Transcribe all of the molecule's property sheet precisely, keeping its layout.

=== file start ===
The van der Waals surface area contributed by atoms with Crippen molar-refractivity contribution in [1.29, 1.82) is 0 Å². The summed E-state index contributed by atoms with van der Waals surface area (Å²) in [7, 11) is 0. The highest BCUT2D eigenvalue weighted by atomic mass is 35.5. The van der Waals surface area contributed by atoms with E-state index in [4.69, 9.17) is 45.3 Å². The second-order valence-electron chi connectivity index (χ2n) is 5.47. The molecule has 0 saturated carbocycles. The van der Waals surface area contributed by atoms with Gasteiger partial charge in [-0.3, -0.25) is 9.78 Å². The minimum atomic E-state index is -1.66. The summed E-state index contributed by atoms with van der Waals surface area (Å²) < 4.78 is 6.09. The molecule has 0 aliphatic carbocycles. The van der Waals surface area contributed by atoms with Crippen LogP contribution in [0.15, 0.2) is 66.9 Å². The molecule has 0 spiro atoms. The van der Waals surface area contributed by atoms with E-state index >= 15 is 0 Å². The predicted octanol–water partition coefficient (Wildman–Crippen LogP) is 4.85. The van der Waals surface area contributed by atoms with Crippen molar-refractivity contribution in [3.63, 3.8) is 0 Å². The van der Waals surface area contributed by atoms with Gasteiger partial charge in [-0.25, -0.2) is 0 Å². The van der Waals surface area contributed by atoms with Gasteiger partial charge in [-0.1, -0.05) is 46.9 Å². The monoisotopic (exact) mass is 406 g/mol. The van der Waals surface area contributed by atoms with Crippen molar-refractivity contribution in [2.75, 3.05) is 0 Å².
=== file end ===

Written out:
The van der Waals surface area contributed by atoms with Crippen molar-refractivity contribution in [1.29, 1.82) is 0 Å². The summed E-state index contributed by atoms with van der Waals surface area (Å²) in [7, 11) is 0. The highest BCUT2D eigenvalue weighted by atomic mass is 35.5. The van der Waals surface area contributed by atoms with E-state index in [4.69, 9.17) is 45.3 Å². The second-order valence-electron chi connectivity index (χ2n) is 5.47. The molecule has 0 saturated carbocycles. The van der Waals surface area contributed by atoms with Gasteiger partial charge in [-0.3, -0.25) is 9.78 Å². The minimum atomic E-state index is -1.66. The summed E-state index contributed by atoms with van der Waals surface area (Å²) < 4.78 is 6.09. The molecule has 0 aliphatic carbocycles. The van der Waals surface area contributed by atoms with Crippen LogP contribution in [0.15, 0.2) is 66.9 Å². The molecule has 0 spiro atoms. The van der Waals surface area contributed by atoms with E-state index >= 15 is 0 Å². The predicted octanol–water partition coefficient (Wildman–Crippen LogP) is 4.85. The van der Waals surface area contributed by atoms with Crippen molar-refractivity contribution in [3.63, 3.8) is 0 Å². The van der Waals surface area contributed by atoms with Gasteiger partial charge in [-0.25, -0.2) is 0 Å². The van der Waals surface area contributed by atoms with Gasteiger partial charge in [-0.1, -0.05) is 46.9 Å². The monoisotopic (exact) mass is 406 g/mol. The van der Waals surface area contributed by atoms with Crippen molar-refractivity contribution in [2.75, 3.05) is 0 Å².